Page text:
Importers must provide CBSA with a detailed description of goods (based on information from the exporter/supplier), including the ten digit HS code, dollar value, and country of origin. CBSA will help determine the rates of duty based on the appropriate valuation method, classification, and tariff treatment.
Duties are applied at the border and usually paid in person by the Canadian importer or a customs broker representative.
Tariff rates are outlined by HS code in the Customs Tariff schedule (www.cbsa-asfc.gc.ca/trade-commerce/tariff-tarif/2015/html/tblmodeng.html). The rate of duty for goods depends on the Canadian tariff treatment in relation to the country of origin, which can be affected by the origin of raw materials and components. There are generally four types of preferential tariff treatments:
Products made in Indonesia receive the Most Favored Nation Tariff (MFN). However, if the raw materials or components of the product come from another country, this may affect the tariff rate. Indonesian exporters should refer to the “Rules of Origin” below for more information.
Under the Market Access Initiative (MAI) (www.publications.gc.ca/site/eng/442000/publication.html), Canada has eliminated duties and quotas on goods imported from over 49 of the least developed countries (LDCT). The only goods excluded are raw and unprocessed dairy, poultry, and eggs. Trade flows from eligible countries have increased significantly since the Market Access Initiative began over ten years ago. The ability to claim benefits under GPT and LDCT is determined by the Rules of Origin, based on what percentage of the product and its inputs were produced in an eligible country. Goods must also be shipped directly to Canada from the eligible country and be accompanied by a Certificate of Origin.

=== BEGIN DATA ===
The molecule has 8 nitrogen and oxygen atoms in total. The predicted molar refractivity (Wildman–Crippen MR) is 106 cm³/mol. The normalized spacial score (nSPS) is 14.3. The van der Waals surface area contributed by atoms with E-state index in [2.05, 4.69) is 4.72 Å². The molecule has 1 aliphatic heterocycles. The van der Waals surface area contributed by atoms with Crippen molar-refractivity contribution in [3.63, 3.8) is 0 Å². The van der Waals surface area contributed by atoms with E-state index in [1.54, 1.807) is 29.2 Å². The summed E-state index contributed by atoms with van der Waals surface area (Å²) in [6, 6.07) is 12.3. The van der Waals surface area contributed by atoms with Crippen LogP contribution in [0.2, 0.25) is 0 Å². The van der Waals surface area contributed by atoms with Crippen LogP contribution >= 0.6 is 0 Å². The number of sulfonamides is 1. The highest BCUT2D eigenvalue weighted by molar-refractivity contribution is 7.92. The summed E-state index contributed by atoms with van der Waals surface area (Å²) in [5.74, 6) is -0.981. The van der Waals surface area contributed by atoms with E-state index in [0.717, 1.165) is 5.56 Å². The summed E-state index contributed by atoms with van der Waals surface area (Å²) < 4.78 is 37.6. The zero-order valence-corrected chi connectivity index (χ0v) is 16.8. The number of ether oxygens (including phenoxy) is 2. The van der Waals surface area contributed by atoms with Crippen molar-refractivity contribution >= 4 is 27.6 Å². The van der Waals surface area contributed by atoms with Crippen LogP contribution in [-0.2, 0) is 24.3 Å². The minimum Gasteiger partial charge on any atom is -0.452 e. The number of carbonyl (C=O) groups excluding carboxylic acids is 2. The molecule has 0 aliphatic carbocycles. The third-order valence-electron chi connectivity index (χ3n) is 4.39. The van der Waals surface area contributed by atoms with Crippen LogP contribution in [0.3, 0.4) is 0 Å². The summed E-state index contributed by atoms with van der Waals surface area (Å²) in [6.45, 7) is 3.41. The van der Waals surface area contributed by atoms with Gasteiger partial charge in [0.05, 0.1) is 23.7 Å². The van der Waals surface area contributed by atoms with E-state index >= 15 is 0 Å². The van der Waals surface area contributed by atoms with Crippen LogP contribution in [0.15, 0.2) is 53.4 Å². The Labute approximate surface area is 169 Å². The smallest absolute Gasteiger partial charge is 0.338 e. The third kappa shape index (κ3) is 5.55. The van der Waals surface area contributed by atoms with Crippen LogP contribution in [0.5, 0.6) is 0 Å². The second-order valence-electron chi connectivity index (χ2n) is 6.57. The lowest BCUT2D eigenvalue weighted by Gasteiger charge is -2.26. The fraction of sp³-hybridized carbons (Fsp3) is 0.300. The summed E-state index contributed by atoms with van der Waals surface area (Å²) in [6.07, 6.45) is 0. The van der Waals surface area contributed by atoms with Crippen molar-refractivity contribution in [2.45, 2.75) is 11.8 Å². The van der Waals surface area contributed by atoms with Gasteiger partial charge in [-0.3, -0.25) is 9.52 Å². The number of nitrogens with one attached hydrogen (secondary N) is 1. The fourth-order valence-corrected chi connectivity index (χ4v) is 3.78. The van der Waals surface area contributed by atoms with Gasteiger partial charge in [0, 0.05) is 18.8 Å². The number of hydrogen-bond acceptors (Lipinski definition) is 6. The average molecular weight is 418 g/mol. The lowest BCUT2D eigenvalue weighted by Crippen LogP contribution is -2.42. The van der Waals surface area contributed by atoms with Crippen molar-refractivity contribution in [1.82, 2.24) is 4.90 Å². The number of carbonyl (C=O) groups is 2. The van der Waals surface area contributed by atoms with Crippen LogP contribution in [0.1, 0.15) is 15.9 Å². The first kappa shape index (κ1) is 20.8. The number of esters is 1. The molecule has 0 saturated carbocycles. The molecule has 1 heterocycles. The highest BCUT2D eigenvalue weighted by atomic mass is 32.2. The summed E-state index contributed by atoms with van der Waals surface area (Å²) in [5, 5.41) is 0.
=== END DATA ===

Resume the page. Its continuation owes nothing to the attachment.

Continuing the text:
How this could affect an Indonesian exporter is as follows: If an Indonesian exporter is exporting hiking footwear from Indonesia to Canada, since Indonesia is eligible for MFN, they will be subject to the MFN tariff (16%), while exporters from LDCT countries—such as Cambodia—will have a tariff of 0%. Indonesian firms have to keep this in mind when developing their pricing strategy.
Rules of origin determine preferential tariff treatment for imported goods. The correct rate of duty is applied to goods based on the country from which the inputs of the final product were sourced and the country where the final good was assembled. Goods from these countries have preferential access to the Canadian market, and a certificate of origin must accompany the goods as part of the documentation. The onus is on the exporter to provide a valid certificate for the Canadian importer. This will prevent delays in goods being released. An example of a preferential tariff treatment is the LDCT and GPT Regulations. Two rules of origin methods determine if goods are entitled to the benefits of duty-free access to Canada. The first method is the general rule, under which all goods currently entitled to the benefits of the LDCT can qualify under a “wholly produced rule” or a “cumulative” manufacturing process in a LDC or GPT country with value-added inputs or cumulations from other LDCs or Canada. The second method applies specific rules to textile and apparel goods (HS 50–63 classification). A good can qualify under the general rules or one of the more specific rules of origin. For more information on LDCT’s rules of origin please visit CBSA Memorandum D11-4-4 (www.cbsa-asfc.gc.ca/publications/dm-md/d11/d11-4-4-eng.html).
Canada enforces tariff rate quotas (TRQs) (www.international.gc.ca/controls-controles/prod/agri/tarif.aspx?lang=eng) on certain agricultural products on the Import Control List, including dairy, poultry, and eggs. Imports within the quota amount are subject to low rates of duty, and imports over the amount are subject to higher rates of duty. Privilege to import is allocated to firms through import allocations (or “quota-shares”). Seasonal tariffs (www.cbsa-asfc.gc.ca/publications/dm-md/d10/d10-14-3-eng.html) apply to certain fresh fruits and vegetables.
In alignment with WTO rules, Canada’s Special Import Measures Act (SIMA) regulates the application of antidumping and countervailing duties on imported goods that cause injury to Canadian industry through dumping and subsidies in the country of origin. Anti-dumping and countervailing duties may also be assessed if goods are imported at prices that are less than their selling price in the country of origin. CBSA maintains a List of Goods Subject to Anti-Dumping Countervailing Duties (www.cbsaasfc.gc.ca/sima-lmsi/mif-mev-eng.html).